Donald Trump must be subpoenaed to testify at his impeachment trial.
If he refuses . . . then he should be declared in contempt and a warrant for his arrest should be issued.
That's what would happen to you or me if either of us ignored a subpoena.
And it's what should happen to Trump, if the Democrats possess any spine at all.
When Trump is forced to answer questions under oath, it always goes bad for him.
Hayes Brown, MSNBC, February 5, 2021:
[I]t's easy to see why Trump's attorneys aren't thrilled about former prosecutors like Rep. Eric Swalwell, D-Calif., or Rep. Ted Lieu, D-Calif., grilling their client.
Trump has wriggled out of testifying under oath at every opportunity, despite his penchant for threatening lawsuits. He spent his term using the presidency as a shield against being deposed — a process that leaves him open to charges of perjury for lying under oath.
When he did sue journalist Timothy O'Brien for libel in 2006, O'Brien's attorneys deposed him for two days. It was an embarrassing performance overall; Trump had to acknowledge 30 times that he'd lied publicly about things like his wealth and how much money he owed. A 2016 deposition also recorded Trump acting as a loose cannon, unprepared and uninterested in details.
It was fortunate for Trump that he didn't face a similar in-person grilling during the Russia investigation. . . . After months of dithering, toward the end of the investigation, Mueller agreed to allow to let Trump answer a series of written questions instead of sitting down for a live interview.
Even then, Trump's answers were evasive and, as Mueller indicated when he testified to Congress about his final report in 2019, potentially perjurious.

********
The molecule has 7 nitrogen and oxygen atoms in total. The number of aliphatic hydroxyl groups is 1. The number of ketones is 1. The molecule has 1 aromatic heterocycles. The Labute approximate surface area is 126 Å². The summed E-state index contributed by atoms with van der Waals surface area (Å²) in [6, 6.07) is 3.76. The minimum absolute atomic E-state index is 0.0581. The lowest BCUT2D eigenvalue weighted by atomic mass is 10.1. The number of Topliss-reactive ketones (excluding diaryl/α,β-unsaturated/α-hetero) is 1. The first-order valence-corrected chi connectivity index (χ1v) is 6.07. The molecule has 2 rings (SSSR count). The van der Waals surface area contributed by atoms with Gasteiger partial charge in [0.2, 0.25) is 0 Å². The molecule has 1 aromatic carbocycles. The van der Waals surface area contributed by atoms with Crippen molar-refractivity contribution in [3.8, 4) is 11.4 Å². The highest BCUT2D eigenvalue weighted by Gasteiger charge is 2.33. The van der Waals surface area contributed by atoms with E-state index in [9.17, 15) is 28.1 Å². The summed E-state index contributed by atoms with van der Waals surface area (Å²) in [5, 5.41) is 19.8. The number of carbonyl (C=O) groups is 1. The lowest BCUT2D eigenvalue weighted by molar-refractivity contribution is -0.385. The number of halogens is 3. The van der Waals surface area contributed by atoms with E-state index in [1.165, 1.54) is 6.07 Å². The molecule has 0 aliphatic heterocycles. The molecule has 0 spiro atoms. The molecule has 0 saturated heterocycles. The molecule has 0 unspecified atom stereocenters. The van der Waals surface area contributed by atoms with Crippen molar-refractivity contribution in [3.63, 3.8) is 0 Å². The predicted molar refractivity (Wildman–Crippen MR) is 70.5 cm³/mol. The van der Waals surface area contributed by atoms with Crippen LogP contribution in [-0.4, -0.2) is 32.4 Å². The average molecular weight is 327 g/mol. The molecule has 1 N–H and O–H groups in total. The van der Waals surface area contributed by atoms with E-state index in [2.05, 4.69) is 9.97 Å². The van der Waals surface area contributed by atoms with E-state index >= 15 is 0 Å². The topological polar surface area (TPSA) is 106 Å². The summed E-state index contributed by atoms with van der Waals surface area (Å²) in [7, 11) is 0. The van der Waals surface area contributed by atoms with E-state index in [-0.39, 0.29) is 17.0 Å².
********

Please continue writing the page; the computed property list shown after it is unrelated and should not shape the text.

The next year, during the first impeachment trial, House Democrats never bothered to tried to subpoena Trump, again opting for speed over a lengthy court fight. . . .
Things are different enough this time around that Democrats should absolutely force Trump to testify. First, he is finally out of office, depriving him of his favorite defense. And . . . [a]s Raskin noted in his letter to Trump, "the Supreme Court held just last year that you were not immune from legal process while serving as President — so there is no doubt that you can testify in these proceedings."
Second, the Senate has all the power it needs to guarantee Trump's cooperation — whether he wants to give it or not. The body's rules for impeachment trials state that the Senate has the power to "compel the attendance of witnesses" and "to enforce obedience to its orders, mandates, writes, precepts, and judgements." . . .
The rules also say the Senate sergeant-at-arms may "employ such aid and assistance as necessary to enforce" any orders and writs. It's a power that has been used to round up witnesses who refused to testify or corral senators to provide a quorum. This presents an interesting scenario in which the sergeant-at-arms is ordered to bring the former president back to Washington from Mar-a-Lago under threat of arrest. (Reuters noted in 2019 that it's been almost a century since Congress used this power, but it's still on the table.)
And finally, unlike other legal issues that Trump has faced, this is out of the hands of the normal judicial system. The Constitution grants the Senate "the sole Power to try all Impeachments." There's nothing in legal precedence that would let the courts issue an injunction to hit pause on an impeachment trial, nor would most judges even be likely to try.
It would be the only chance to grill Trump on his numerous calls for violence and his endless lies about election fraud. Plus, it would humiliate him beyond words, which should be reason enough. So do it! I wanna "watch 'em slice that fat bastard up".